Submarine: Film review

This comedy-drama from Richard Ayoade, who plays Maurice Moss in The IT Crowd, explores the difficulties faced by a 15-year-old adolescent boy, Oliver Tate, to survive at school, lose his virginity before he turns 16, but also to try and save his parents’ marriage.

Submarine captures the awkwardness of Oliver’s first relationship, and the anxiety and perception of a misfit child who thinks his parents will split up.

It paints a gritty, realistic picture of the obstacles in life, and audiences could probably relate to Oliver, who carries a briefcase and has difficulty being popular.

Submarine carefully and intricately paints the rocky teenage period and troubles faced at that age.

The story line does drag on, and would’ve been better off shortened by about 20 minutes, but it is funny and insightful and takes you back to a certain time in your life, where you sat in a classroom and perhaps, like Oliver, who is played by 20-year-old Craig Roberts, became consumed by your own inner monologue and zoned out of reality.

The film feels like it is set in 1970 or 1980 – there are no mobile phones, no Facebook or laptops. Instead there are pay phones, Polaroid cameras and cassette tapes.

Ayoade intended for this – he said he wanted to remove the social necessities of now in the film, which premiered in October 2010.

Oliver’s first kiss with his first unromantic and moody girlfriend Jordana, “whose only downfall is her eczema”, is captured fantastically.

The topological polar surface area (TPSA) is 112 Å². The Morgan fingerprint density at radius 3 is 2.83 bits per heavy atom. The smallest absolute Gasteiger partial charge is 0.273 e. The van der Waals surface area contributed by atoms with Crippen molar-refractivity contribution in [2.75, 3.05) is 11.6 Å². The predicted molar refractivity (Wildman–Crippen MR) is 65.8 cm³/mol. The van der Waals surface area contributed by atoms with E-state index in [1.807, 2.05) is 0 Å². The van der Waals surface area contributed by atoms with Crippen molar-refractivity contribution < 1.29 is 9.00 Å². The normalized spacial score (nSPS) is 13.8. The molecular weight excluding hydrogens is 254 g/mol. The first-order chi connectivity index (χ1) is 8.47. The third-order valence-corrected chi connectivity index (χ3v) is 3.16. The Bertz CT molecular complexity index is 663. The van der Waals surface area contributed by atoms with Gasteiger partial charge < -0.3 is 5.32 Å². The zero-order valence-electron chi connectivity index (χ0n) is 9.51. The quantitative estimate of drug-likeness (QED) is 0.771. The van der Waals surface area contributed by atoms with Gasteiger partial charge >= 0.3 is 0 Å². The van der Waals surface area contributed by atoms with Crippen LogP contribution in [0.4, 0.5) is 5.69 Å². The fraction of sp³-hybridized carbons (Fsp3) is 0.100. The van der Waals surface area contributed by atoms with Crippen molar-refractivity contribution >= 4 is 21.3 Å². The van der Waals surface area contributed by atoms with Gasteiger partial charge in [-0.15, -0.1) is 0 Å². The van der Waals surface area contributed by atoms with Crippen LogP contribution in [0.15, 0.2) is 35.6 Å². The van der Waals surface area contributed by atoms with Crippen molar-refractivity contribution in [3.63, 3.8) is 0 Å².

He recalls the kiss with Jordana, who is played by Yasmin Paige, like this: “Her mouth tasted of milk, Polo mints and Dunhill International.”

Submarine is full of hilarious one-liners of this kind, which really capture the essence of adolescence. Added to the mix are themes of bullying, depression and mortality.

When we meet Oliver at first, we sense that there is some dislocation within him as he endures life by imagining alternate realities.

He’s socially inept, a little awkward, but he grows through the film as we witness an awkward relationship unfold between him and Jordana, both sporting their duffel coats.

Issues between his parents eventually come between this relationship, as an old love of Oliver’s mother, who Oliver calls “a ninja”, comes into the picture and threatens to break up their family.

Watching Oliver try to prevent this by making routine searches of his parent’s bedroom, by popping pills and making tiresome bike rides, is stark and harsh, and gives a deeper meaning to his character.

Sally Hawkins plays Oliver’s mother, Paddy Considine is the psychic slash motivational speaker man who Oliver suspects is trying to seduce his mother and Noah Taylor, plays Oliver’s marine biologist dad.

I’d give it a 3.5 out of 5 simply because it drags on a little too long, but will have you chuckling.

Submarine is released in the UK on 18 March.


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